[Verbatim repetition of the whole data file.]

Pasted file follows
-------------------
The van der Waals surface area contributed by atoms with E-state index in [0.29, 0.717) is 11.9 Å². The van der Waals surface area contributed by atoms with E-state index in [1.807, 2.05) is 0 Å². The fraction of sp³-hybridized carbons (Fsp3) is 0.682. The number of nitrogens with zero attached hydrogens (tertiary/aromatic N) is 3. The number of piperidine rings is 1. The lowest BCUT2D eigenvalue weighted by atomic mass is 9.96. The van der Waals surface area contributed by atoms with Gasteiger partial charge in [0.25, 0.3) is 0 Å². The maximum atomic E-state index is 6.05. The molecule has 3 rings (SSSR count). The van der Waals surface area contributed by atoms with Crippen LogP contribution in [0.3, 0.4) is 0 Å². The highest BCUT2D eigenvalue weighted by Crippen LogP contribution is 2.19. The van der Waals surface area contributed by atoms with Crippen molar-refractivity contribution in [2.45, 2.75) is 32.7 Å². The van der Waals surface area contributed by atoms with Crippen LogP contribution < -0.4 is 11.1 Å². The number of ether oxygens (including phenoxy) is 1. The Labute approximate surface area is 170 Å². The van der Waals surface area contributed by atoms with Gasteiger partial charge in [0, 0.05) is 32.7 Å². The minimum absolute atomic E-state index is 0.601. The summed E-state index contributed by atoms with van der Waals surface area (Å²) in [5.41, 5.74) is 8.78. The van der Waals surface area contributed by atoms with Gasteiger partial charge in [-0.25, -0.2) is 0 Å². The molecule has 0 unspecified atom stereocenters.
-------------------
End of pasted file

The van der Waals surface area contributed by atoms with E-state index in [0.29, 0.717) is 11.9 Å². The van der Waals surface area contributed by atoms with E-state index in [1.807, 2.05) is 0 Å². The fraction of sp³-hybridized carbons (Fsp3) is 0.682. The number of nitrogens with zero attached hydrogens (tertiary/aromatic N) is 3. The number of piperidine rings is 1. The lowest BCUT2D eigenvalue weighted by atomic mass is 9.96. The van der Waals surface area contributed by atoms with Gasteiger partial charge in [0.25, 0.3) is 0 Å². The maximum atomic E-state index is 6.05. The molecule has 3 rings (SSSR count). The van der Waals surface area contributed by atoms with Crippen LogP contribution in [0.3, 0.4) is 0 Å². The highest BCUT2D eigenvalue weighted by Crippen LogP contribution is 2.19. The van der Waals surface area contributed by atoms with Crippen molar-refractivity contribution in [2.45, 2.75) is 32.7 Å². The van der Waals surface area contributed by atoms with Crippen LogP contribution < -0.4 is 11.1 Å². The number of ether oxygens (including phenoxy) is 1. The Labute approximate surface area is 170 Å². The van der Waals surface area contributed by atoms with Gasteiger partial charge in [0, 0.05) is 32.7 Å². The minimum absolute atomic E-state index is 0.601. The summed E-state index contributed by atoms with van der Waals surface area (Å²) in [5.41, 5.74) is 8.78. The van der Waals surface area contributed by atoms with Gasteiger partial charge in [-0.25, -0.2) is 0 Å². The molecule has 0 unspecified atom stereocenters.